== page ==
Monday, July 23, 2012

AI WEIWEI: NEVER SORRY/Alison Klayman offers art as protest, provocation -- and art

You can't really miss Ai Weiwei: The artist, along with his work, his blog (access to which China seems to be currently blocking) and his insistent "dissidency," so far as his homeland of China is concerned, is at this point something like legendary. And yet how much do we really know about the guy? TrustMovies certainly didn't know a lot, outside of a few obvious facts, and so Alison Klayman's new documentary, AI WEIWEI: NEVER SORRY, was eye-opening, mind-expanding and especially anger-producing. (So much about modern China is, no? For that matter, so is much about the USA. For real anger-production, however, don't miss the upcoming doc You've Been Trumped. More about that one next month....)

To get some kind of grip on her subject. Ms Klayman, shown at right, goes all over the place (as does Mr. Ai, who is quite the world traveler). While she runs the risk of flailing a bit, she mostly avoids this by concentrating on, via verbiage and camerawork, what is most important to the artist: the use of his art for social good and the freedom of the people. Nearly all (perhaps every one) of the artwork exists -- in addition to the beauty of its conception and execution -- to send a message. This does not, of course, preclude the filmmaker's showing us an awful lot of shots of the artist's cat, below, who can actually open doors (but never closes them afterward). I suspect Ms Klayman is a cat person.

As we listen to Ai Weiwei during the course of this film, it becomes clear that he is both an artist and a critic rolled into one who possesses a keen sense of humor. As do his workmen, one of whom tells us, regarding those employed to put together the artist's work: "We're just hired assassins."

For a first-time filmmaker, Ms Klayman managed to gain surprising access to the artist (above and below) and his family. (How this family plays out is among the surprises of the movie.) Prior to making the film, she worked as a journalist in Beijing, and it is clear from the film itself that her journalism still serves her well. While providing the facts, such as they are, she allows us to spend time with the artist, see his art in various stages (design, construction and completion) and hear his musings, often inspired and always intelligent, on art and life.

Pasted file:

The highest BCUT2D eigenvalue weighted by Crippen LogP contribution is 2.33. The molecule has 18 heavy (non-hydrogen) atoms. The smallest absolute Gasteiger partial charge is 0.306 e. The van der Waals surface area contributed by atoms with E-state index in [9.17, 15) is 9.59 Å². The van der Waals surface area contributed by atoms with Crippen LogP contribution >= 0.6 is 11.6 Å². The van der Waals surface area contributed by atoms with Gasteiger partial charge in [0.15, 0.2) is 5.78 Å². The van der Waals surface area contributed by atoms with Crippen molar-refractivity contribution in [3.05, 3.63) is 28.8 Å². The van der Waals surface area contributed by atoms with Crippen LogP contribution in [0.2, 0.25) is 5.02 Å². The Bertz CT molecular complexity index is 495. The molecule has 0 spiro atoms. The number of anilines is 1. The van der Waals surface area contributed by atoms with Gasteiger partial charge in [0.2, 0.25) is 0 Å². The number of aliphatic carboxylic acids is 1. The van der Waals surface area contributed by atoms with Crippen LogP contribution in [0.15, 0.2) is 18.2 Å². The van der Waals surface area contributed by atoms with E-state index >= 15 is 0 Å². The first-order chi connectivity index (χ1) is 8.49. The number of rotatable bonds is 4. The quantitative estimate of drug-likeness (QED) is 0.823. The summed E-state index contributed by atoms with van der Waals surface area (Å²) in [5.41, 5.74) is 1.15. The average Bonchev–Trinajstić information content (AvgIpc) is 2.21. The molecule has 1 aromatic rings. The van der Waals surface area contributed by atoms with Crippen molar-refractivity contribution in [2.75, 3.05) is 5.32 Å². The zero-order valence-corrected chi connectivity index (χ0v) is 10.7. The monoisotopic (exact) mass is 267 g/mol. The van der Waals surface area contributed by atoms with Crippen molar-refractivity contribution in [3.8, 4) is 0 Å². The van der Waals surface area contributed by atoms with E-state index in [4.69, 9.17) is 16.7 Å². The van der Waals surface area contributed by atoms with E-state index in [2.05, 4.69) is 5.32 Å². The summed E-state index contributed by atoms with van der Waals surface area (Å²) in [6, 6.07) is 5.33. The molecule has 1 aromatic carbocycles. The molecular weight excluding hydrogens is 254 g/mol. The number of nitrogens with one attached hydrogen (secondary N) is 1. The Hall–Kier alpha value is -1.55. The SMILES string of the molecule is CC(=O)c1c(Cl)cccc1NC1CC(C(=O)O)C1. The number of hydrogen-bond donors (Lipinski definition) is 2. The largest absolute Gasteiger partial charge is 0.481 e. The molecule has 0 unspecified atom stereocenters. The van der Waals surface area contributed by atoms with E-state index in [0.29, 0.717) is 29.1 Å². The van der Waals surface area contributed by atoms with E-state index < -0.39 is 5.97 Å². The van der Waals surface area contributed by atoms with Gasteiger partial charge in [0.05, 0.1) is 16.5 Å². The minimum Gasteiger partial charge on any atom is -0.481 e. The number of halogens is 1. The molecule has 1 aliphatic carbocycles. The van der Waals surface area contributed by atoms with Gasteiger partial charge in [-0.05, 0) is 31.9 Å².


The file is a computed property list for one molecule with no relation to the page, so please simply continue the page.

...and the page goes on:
From his Names Project for the victims of the Chinese earthquake -- especially the schoolchildren who lost their lives in the shoddy, sub-standard construction provided by the Chinese government --  to the Sunflower Seeds installation (above) that opened (and then just as quickly closed) at London's Tate Modern to the razing of his studio by the Chinese government; from his beating at the hands of police officers to his imprisonment and eventual release, Klayman packs in a lot of events and information. (The Iran-Contra hearings even figure into all this!)

We meet everyone from the artist's mom and younger brother to his wife and the mother of his only child (and no, these last two are not the same person), and various Chinese filmmakers and performance artists. Together, these people offer a wider perspective on our guy, a fellow who has taken the term artist/activist to new heights. "If you don't act," he tells us at one point, "the danger only becomes stronger."

From Sundance Selects, the 91-minute documentary -- after making numerous international festival appearances -- opens this Friday, July 27, in New York City, Los Angeles, San Francisco, Washington DC and Bethesda, MD. A further nationwide limited release will begin in August.

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